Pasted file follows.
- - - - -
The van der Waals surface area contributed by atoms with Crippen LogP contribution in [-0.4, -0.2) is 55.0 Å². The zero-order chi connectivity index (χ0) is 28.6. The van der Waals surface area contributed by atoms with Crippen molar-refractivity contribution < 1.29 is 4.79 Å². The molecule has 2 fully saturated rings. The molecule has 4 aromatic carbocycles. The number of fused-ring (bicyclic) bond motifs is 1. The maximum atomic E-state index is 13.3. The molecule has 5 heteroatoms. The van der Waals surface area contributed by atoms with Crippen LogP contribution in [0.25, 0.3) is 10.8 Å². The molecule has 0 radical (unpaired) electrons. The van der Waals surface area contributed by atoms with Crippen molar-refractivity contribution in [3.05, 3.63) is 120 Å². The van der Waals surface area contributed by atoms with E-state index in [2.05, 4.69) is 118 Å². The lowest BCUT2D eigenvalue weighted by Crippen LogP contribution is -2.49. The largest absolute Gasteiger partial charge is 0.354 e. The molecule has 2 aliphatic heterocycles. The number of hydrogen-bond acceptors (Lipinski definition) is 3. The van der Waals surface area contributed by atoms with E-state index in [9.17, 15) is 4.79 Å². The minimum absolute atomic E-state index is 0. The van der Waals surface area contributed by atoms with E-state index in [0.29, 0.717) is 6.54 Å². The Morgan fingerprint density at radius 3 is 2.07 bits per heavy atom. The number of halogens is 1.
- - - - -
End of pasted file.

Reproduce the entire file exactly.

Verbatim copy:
The van der Waals surface area contributed by atoms with Crippen LogP contribution in [-0.4, -0.2) is 55.0 Å². The zero-order chi connectivity index (χ0) is 28.6. The van der Waals surface area contributed by atoms with Crippen molar-refractivity contribution < 1.29 is 4.79 Å². The molecule has 2 fully saturated rings. The molecule has 4 aromatic carbocycles. The number of fused-ring (bicyclic) bond motifs is 1. The maximum atomic E-state index is 13.3. The molecule has 5 heteroatoms. The van der Waals surface area contributed by atoms with Crippen LogP contribution in [0.25, 0.3) is 10.8 Å². The molecule has 0 radical (unpaired) electrons. The van der Waals surface area contributed by atoms with Crippen molar-refractivity contribution in [3.05, 3.63) is 120 Å². The van der Waals surface area contributed by atoms with E-state index in [2.05, 4.69) is 118 Å². The lowest BCUT2D eigenvalue weighted by Crippen LogP contribution is -2.49. The largest absolute Gasteiger partial charge is 0.354 e. The molecule has 2 aliphatic heterocycles. The number of hydrogen-bond acceptors (Lipinski definition) is 3. The van der Waals surface area contributed by atoms with E-state index in [9.17, 15) is 4.79 Å². The minimum absolute atomic E-state index is 0. The van der Waals surface area contributed by atoms with E-state index in [0.29, 0.717) is 6.54 Å². The Morgan fingerprint density at radius 3 is 2.07 bits per heavy atom. The number of halogens is 1.